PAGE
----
How exactly the router prevents packet exchanges between the ISP network (172.21) and the local network (192.168) is an open question. It is possible that the router is very basic in that respect. Most such routers run on a Unix-like OS, often a VxWorks or Linux derivative. Let's suppose a Linux. Linux maintains a routing table, which would tell him something like:

  • There is a local network with IP addresses 172.21.X.Y/21 on interface eth0; when a packet is for such an address, send it on eth0.
  • There is a local network with IP addresses 192.168.1.Z/24 on interface eth1.

(Use netstat -rn on a Linux machine to see that table.)

If you configure your PC to assume a 172.21.U.V address, but still connected on eth1, then you may bring an ICMP request targeted to another 172.21.X.Y address to the attention of the router; but even if the router accepts to forward it to the target machine, and the target machine responds, the response will be for 172.21.U.V, and the router won't re-emit it, or only on eth0, so you would not see it. This is why configure your PC with an internal address will not allow you to see anything in that respect.

Similarly, if you keep your machine with its 192.168.1.Z address, and send your ping request from that, then the router will see it, and possibly forward it on the 172.21.X.Y network. But then, the response will be sent to 192.168.1.Z as seen from the target machine, which will not be your machine, but possibly a machine on the internal network of another client. Or maybe it will go to the default gateway of that target machine, i.e. to the Internet. The Internet does not know that 192.168.1.Z is in your home, so you will not see the response anyway.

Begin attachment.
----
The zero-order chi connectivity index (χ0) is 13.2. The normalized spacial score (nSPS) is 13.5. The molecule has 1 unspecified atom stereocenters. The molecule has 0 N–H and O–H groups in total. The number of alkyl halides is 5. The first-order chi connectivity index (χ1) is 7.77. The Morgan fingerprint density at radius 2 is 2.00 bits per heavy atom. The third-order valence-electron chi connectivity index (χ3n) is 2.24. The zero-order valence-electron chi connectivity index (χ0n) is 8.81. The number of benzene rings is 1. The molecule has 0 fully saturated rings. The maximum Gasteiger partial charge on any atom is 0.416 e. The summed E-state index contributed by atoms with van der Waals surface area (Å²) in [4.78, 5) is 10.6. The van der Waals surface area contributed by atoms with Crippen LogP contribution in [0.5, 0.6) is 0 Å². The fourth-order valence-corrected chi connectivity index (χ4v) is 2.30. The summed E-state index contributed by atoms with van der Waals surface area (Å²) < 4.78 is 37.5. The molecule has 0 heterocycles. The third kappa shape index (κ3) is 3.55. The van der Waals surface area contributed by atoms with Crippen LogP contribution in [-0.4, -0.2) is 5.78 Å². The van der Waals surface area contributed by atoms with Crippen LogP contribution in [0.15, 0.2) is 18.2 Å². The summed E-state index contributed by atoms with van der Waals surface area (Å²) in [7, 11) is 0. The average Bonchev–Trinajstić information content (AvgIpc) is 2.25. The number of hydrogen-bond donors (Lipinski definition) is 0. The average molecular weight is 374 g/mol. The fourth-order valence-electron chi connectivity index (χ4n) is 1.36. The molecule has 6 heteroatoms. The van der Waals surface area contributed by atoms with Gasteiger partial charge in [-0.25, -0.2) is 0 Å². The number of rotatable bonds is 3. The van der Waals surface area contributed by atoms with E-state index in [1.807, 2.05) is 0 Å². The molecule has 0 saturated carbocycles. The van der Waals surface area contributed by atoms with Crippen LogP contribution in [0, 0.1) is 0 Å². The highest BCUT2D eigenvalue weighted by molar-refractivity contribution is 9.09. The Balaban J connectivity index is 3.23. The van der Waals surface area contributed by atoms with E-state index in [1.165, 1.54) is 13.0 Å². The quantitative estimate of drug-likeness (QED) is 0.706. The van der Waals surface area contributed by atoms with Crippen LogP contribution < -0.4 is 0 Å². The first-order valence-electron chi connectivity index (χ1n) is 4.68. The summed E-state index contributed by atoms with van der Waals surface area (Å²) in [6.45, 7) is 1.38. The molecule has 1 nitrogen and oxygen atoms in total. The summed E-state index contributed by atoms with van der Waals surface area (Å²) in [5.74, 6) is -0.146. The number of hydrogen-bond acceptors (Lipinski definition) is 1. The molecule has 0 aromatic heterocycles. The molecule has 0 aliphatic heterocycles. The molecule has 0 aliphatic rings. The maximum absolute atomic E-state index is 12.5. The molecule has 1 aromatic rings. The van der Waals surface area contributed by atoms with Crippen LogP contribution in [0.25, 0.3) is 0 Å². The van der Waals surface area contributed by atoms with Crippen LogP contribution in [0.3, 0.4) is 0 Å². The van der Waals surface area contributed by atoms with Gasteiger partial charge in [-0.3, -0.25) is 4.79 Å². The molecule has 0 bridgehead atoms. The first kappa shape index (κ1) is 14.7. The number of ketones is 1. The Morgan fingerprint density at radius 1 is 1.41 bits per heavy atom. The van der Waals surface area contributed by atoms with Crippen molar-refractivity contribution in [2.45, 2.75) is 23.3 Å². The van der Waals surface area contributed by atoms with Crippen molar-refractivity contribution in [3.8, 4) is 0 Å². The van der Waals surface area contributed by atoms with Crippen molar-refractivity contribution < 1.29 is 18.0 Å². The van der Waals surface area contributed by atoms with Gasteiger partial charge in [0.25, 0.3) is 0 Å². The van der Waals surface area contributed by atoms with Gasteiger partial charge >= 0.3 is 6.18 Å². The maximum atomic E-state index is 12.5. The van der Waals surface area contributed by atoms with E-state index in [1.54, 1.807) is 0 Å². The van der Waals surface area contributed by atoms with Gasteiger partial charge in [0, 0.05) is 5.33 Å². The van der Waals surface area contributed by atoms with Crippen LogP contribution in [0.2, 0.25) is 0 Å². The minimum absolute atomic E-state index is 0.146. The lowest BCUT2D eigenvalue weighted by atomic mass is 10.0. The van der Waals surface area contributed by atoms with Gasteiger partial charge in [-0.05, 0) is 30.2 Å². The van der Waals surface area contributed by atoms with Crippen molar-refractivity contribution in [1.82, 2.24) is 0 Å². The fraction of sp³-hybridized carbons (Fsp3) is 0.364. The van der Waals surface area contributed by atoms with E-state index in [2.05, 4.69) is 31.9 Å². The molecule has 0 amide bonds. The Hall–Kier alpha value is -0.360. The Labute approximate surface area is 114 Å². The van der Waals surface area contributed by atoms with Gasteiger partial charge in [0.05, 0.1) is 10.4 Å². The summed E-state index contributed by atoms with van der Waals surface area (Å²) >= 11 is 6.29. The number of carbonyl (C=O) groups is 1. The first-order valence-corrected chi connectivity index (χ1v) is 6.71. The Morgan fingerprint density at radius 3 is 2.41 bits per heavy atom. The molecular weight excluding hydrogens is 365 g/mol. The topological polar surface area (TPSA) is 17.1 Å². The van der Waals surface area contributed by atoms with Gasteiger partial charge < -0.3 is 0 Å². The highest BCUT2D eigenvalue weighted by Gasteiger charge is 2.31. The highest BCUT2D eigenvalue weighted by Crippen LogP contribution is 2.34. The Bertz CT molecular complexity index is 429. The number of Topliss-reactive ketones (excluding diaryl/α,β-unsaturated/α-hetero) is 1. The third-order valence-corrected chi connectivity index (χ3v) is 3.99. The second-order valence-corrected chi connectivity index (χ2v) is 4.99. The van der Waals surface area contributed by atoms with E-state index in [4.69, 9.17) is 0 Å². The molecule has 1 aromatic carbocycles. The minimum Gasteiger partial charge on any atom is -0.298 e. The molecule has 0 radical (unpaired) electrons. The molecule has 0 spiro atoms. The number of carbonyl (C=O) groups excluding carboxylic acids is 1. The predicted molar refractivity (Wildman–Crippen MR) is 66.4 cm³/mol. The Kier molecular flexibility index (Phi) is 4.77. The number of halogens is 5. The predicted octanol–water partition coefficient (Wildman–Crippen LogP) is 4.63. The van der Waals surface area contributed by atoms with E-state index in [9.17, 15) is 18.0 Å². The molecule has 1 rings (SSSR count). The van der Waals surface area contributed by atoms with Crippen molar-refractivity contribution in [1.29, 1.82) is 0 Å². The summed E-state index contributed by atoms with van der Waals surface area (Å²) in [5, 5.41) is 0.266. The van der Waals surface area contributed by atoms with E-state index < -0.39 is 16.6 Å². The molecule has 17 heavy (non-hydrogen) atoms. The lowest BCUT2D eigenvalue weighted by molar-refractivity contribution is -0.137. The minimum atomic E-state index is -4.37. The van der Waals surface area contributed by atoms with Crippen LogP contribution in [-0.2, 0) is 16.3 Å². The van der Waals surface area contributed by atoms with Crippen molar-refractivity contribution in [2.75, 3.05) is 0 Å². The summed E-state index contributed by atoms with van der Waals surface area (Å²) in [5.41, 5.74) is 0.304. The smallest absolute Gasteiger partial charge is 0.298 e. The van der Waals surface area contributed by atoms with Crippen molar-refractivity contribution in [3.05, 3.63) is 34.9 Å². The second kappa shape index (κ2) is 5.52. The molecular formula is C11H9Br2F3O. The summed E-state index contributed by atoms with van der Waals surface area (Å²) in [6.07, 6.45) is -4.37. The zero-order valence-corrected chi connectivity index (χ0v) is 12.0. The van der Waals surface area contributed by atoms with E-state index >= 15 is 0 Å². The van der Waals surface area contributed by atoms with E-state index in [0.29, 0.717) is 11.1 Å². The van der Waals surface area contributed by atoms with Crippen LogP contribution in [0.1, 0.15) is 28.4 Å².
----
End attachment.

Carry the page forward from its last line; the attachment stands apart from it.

If you reflash your router with something like DD-WRT, then you might be able to access that network, except if the reflashing destroyed some credentials which the router was using to connect to the ISP network in the first place. You may have better luck if you find an exploitable hole in the router, allowing you to hijack it without rebooting it: in that case, it seems highly plausible that this would give you network access to all other systems on this private network, including (probably) the routers of other customers. At that point, risks depend a lot on how the ISP people authenticate themselves with the routers when they want to run administrative things (e.g. firmware updates). Right now you have zero information on the subject. For an attacker, using this private network may be useful in that a target home router (the one in the home of someone else) is nominally accessible from the Internet but through the ISP firewalls, and the private network might allow for working around the said firewalls.

A noteworthy point is that your router sees a netmask of 255.255.248.0 on that 172.21.X.Y network: that's room for about 2000 IP addresses at most. So this private network is probably used for only a small subset of the cable routers from that ISP.

  • Thank you, for such an in-depth description, which is I believe the best answer to my somewhat vague question! When I did put the question up I basically wanted to check if someone out there has encountered something similar which would make this a somewhat known vulnerability. Since that is not the case I think this is a worthy answer. Accepted! – Ivan Kovacevic Oct 28 '13 at 16:18